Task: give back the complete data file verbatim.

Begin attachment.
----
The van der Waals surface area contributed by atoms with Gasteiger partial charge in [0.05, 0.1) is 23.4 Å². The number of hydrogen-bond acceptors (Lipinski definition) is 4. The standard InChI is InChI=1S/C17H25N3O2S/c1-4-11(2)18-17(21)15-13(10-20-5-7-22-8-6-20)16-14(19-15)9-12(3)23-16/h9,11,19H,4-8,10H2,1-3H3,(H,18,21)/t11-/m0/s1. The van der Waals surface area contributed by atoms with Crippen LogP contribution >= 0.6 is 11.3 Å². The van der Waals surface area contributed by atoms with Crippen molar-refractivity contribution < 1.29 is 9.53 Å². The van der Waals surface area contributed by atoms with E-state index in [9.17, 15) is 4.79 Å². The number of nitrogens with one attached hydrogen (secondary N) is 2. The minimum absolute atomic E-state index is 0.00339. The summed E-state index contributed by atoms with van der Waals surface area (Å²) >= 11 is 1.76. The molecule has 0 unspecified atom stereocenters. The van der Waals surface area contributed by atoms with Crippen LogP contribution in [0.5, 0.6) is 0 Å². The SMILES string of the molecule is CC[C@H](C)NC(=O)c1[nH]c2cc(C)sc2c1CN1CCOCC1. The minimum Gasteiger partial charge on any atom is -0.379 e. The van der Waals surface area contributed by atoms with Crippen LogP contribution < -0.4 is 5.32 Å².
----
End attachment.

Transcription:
The van der Waals surface area contributed by atoms with Gasteiger partial charge in [0.05, 0.1) is 23.4 Å². The number of hydrogen-bond acceptors (Lipinski definition) is 4. The standard InChI is InChI=1S/C17H25N3O2S/c1-4-11(2)18-17(21)15-13(10-20-5-7-22-8-6-20)16-14(19-15)9-12(3)23-16/h9,11,19H,4-8,10H2,1-3H3,(H,18,21)/t11-/m0/s1. The van der Waals surface area contributed by atoms with Crippen LogP contribution >= 0.6 is 11.3 Å². The van der Waals surface area contributed by atoms with Crippen molar-refractivity contribution < 1.29 is 9.53 Å². The van der Waals surface area contributed by atoms with E-state index in [9.17, 15) is 4.79 Å². The number of nitrogens with one attached hydrogen (secondary N) is 2. The minimum absolute atomic E-state index is 0.00339. The summed E-state index contributed by atoms with van der Waals surface area (Å²) >= 11 is 1.76. The molecule has 0 unspecified atom stereocenters. The van der Waals surface area contributed by atoms with Crippen LogP contribution in [0.5, 0.6) is 0 Å². The SMILES string of the molecule is CC[C@H](C)NC(=O)c1[nH]c2cc(C)sc2c1CN1CCOCC1. The minimum Gasteiger partial charge on any atom is -0.379 e. The van der Waals surface area contributed by atoms with Crippen LogP contribution < -0.4 is 5.32 Å².